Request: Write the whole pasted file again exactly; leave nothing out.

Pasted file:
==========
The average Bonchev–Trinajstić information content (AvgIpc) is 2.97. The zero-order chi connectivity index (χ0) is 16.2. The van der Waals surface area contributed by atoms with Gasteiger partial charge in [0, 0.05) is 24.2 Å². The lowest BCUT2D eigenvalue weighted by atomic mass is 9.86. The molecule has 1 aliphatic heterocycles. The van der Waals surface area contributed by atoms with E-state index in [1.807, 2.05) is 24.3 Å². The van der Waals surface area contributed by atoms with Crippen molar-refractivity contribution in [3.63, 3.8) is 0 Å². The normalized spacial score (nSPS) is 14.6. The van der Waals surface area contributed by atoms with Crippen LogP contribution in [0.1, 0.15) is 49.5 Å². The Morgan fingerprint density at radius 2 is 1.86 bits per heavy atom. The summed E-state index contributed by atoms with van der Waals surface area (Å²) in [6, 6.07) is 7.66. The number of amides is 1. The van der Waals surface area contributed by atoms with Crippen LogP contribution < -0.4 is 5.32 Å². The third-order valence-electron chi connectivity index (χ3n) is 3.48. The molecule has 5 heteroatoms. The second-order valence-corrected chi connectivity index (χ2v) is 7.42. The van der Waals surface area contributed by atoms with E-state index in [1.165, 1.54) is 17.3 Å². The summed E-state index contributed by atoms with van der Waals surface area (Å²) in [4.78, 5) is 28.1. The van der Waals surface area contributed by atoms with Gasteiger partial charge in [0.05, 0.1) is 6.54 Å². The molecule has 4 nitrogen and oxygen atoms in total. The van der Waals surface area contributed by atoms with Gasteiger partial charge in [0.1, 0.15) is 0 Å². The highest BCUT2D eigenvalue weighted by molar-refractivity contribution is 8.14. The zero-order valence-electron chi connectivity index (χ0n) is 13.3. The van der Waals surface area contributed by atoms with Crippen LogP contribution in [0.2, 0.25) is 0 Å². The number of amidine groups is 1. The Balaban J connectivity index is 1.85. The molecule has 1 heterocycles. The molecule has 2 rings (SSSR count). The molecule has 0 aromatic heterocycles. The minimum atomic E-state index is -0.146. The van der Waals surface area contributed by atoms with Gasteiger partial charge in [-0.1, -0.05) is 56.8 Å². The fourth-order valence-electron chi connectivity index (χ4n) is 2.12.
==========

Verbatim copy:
The average Bonchev–Trinajstić information content (AvgIpc) is 2.97. The zero-order chi connectivity index (χ0) is 16.2. The van der Waals surface area contributed by atoms with Gasteiger partial charge in [0, 0.05) is 24.2 Å². The lowest BCUT2D eigenvalue weighted by atomic mass is 9.86. The molecule has 1 aliphatic heterocycles. The van der Waals surface area contributed by atoms with E-state index in [1.807, 2.05) is 24.3 Å². The van der Waals surface area contributed by atoms with Crippen molar-refractivity contribution in [3.63, 3.8) is 0 Å². The normalized spacial score (nSPS) is 14.6. The van der Waals surface area contributed by atoms with Crippen LogP contribution in [0.1, 0.15) is 49.5 Å². The Morgan fingerprint density at radius 2 is 1.86 bits per heavy atom. The summed E-state index contributed by atoms with van der Waals surface area (Å²) in [6, 6.07) is 7.66. The number of amides is 1. The van der Waals surface area contributed by atoms with Crippen LogP contribution < -0.4 is 5.32 Å². The third-order valence-electron chi connectivity index (χ3n) is 3.48. The molecule has 5 heteroatoms. The second-order valence-corrected chi connectivity index (χ2v) is 7.42. The van der Waals surface area contributed by atoms with E-state index in [1.165, 1.54) is 17.3 Å². The summed E-state index contributed by atoms with van der Waals surface area (Å²) in [4.78, 5) is 28.1. The van der Waals surface area contributed by atoms with Gasteiger partial charge in [0.05, 0.1) is 6.54 Å². The molecule has 4 nitrogen and oxygen atoms in total. The van der Waals surface area contributed by atoms with Gasteiger partial charge in [0.1, 0.15) is 0 Å². The highest BCUT2D eigenvalue weighted by molar-refractivity contribution is 8.14. The zero-order valence-electron chi connectivity index (χ0n) is 13.3. The van der Waals surface area contributed by atoms with Crippen LogP contribution in [0.2, 0.25) is 0 Å². The number of amidine groups is 1. The Balaban J connectivity index is 1.85. The molecule has 1 heterocycles. The molecule has 2 rings (SSSR count). The molecule has 0 aromatic heterocycles. The minimum atomic E-state index is -0.146. The van der Waals surface area contributed by atoms with Gasteiger partial charge in [-0.1, -0.05) is 56.8 Å². The fourth-order valence-electron chi connectivity index (χ4n) is 2.12.